I've burnt holes using a small plumbers torch - kept going out. So, I stepped up my game, got a big girl torch and I've not looked back since. Safety first - I have done it out in the field, but I am much less nervous doing this in the driveway - closer to a source of running water. And I'd not ever use it out in the field if it was very dry. Not without a fire extinguisher or a hose with running water nearby.

But I have used artificial mulch on my onion crop already, and even though I lost some due to the hole cutting, instead of burning, they are so much happier this year - and so is my BACK! It's worth the investment, a very small one, and if you're careful, you can do this, too. 

You may have seen some of the other videos on my You Tube channel already - or if not, now's your chance!

I'm not an expert, nor do I play one on TV. I'm just scratching out a living playin in the dirt and enjoying it more than anything I've done for a living in the past.


Farmer Marie
Eden's Organic Garden Center/Eden's Garden CSA Farm

214-348-EDEN (3336)
Home of Eden's Market Day
Real Food, Grown with Integrity
1st & 3rd Saturdays 9-noon
Director, Region 4

If one advances confidently in the direction of his dreams and endeavors to live the life, which he has imagined, he will meet with a success unexpected in common hours.
--Henry David Thoreau


  1. Looks good. I just have a question. I live in an apartment with a small patio that faces west. I'm supposed to avoid nightshades. What do you think I can grow in containerz that would produce enough to actually eat? I thought maybe a mesclun mix, some garlic, greens and a few herbs. I'd really like to try sweet potatoes, pintos or purple hull peas and squash but don't know if they can be grown in containers. Green onions should be no problem. I am 71 and can't get down to the ground many days. Don't know what I could do to help at your farm. I can and make sugarless jam with no artificial sweeteners. Maybe I could go to a farm and pick some peas this summer on one of my good days. Do you know anyone who grows them? Would like to join your CSA but 1). It's expensive for me and 2) With many food allergies and by myself I don't think that I can consume even a half share. Any suggestions? Pat at pshepworth44@gmail.com.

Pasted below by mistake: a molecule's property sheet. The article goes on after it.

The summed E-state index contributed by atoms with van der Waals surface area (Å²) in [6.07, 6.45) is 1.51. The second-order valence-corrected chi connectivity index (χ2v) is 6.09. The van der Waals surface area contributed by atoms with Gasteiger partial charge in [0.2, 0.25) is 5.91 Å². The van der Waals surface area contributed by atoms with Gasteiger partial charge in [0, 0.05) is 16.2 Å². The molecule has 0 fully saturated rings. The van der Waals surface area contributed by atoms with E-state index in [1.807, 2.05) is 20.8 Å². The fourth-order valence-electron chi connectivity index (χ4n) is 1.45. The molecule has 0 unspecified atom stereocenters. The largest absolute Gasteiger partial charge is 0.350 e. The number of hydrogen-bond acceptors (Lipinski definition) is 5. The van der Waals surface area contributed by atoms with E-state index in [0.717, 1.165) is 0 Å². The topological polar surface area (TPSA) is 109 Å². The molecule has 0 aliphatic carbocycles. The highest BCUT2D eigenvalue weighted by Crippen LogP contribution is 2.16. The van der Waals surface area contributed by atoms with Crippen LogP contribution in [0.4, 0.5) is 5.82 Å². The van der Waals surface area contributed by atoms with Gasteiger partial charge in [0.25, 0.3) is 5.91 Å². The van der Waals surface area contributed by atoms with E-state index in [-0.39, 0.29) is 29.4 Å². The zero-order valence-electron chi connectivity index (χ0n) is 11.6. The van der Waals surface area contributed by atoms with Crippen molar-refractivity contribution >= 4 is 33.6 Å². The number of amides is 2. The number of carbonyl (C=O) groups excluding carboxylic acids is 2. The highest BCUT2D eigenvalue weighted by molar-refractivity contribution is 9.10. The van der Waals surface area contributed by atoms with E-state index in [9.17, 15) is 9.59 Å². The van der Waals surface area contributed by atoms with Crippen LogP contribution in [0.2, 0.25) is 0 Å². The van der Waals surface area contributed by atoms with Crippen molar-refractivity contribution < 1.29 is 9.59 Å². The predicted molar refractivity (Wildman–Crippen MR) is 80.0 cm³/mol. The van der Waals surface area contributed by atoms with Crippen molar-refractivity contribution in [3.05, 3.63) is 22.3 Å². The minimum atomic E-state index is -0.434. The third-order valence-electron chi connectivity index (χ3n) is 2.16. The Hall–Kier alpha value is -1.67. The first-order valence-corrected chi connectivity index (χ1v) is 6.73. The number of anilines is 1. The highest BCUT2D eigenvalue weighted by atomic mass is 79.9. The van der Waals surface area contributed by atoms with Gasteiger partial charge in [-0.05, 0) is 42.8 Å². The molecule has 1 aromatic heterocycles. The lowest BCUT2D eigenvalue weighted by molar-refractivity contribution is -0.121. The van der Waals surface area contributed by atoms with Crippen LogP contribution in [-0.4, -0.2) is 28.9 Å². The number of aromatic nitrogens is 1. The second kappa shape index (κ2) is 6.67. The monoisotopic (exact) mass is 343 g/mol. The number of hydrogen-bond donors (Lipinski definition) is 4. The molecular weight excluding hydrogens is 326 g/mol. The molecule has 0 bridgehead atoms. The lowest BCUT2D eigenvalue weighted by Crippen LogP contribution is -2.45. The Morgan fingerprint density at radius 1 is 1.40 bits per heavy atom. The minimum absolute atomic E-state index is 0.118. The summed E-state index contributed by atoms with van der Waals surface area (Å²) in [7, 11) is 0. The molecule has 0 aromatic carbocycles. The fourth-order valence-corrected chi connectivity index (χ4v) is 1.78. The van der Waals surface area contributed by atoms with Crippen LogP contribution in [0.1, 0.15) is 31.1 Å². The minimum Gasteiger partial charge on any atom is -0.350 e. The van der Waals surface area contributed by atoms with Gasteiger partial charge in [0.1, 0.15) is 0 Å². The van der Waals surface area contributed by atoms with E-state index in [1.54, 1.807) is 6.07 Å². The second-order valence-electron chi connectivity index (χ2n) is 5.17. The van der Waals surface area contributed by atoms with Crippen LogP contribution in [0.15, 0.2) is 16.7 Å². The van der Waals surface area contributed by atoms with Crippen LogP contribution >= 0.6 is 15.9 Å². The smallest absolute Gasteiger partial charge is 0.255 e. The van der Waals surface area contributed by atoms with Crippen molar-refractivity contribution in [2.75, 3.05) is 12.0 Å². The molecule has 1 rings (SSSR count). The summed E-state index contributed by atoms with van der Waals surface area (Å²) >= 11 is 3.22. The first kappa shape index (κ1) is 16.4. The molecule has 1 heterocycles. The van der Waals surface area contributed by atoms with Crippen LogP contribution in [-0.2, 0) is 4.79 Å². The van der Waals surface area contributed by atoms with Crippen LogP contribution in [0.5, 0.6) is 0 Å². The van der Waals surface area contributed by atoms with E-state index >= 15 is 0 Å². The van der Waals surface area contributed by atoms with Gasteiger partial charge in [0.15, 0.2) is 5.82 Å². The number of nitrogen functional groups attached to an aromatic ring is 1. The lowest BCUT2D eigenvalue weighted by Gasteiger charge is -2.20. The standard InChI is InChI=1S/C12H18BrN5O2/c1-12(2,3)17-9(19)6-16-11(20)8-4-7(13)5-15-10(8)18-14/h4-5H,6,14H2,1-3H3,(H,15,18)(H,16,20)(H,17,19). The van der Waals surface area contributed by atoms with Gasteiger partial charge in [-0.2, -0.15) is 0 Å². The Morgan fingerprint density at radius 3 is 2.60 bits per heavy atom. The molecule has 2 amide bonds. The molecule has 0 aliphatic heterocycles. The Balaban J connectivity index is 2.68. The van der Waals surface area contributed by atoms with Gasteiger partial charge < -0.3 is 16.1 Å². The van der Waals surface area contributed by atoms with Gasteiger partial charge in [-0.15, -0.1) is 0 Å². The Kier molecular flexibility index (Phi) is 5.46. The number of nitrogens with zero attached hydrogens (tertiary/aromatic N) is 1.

1. Hi Pat,
      Well, 2 things, we DO offer a sliding scale/workshare for folks with a tight budget. Our normal membership works out to only $100/month, but that is a lot for some folks, and I get that. Ergo, the workshares.

      Now, for your food allergies, that could prove an issue as summer brings us 3 off the top of my head. So growing your own, may be most economical.

      In containers, look for dwarf sized things, yes, like lettuce mixes, (High Mowing Organic Seeds makes a "gourmet mix" we are trialing this year and so far like it.) Even stubby variety carrots can be grown in a pot. Squash will work - one per pot. Sweet potatoes in a larger pot, yes. (LMK If you need slips. I still have some left. They are 10/dozen, and each slip should produce many potatoes.)

      Pick your own peas is the best option, as it takes a LOT of space to grow enough to eat. lol

      And gurl, if you can make sugarless jam - that tastes great - we need to talk! ;) Come see us at a market day. 1st 3rd or 5th Saturdays!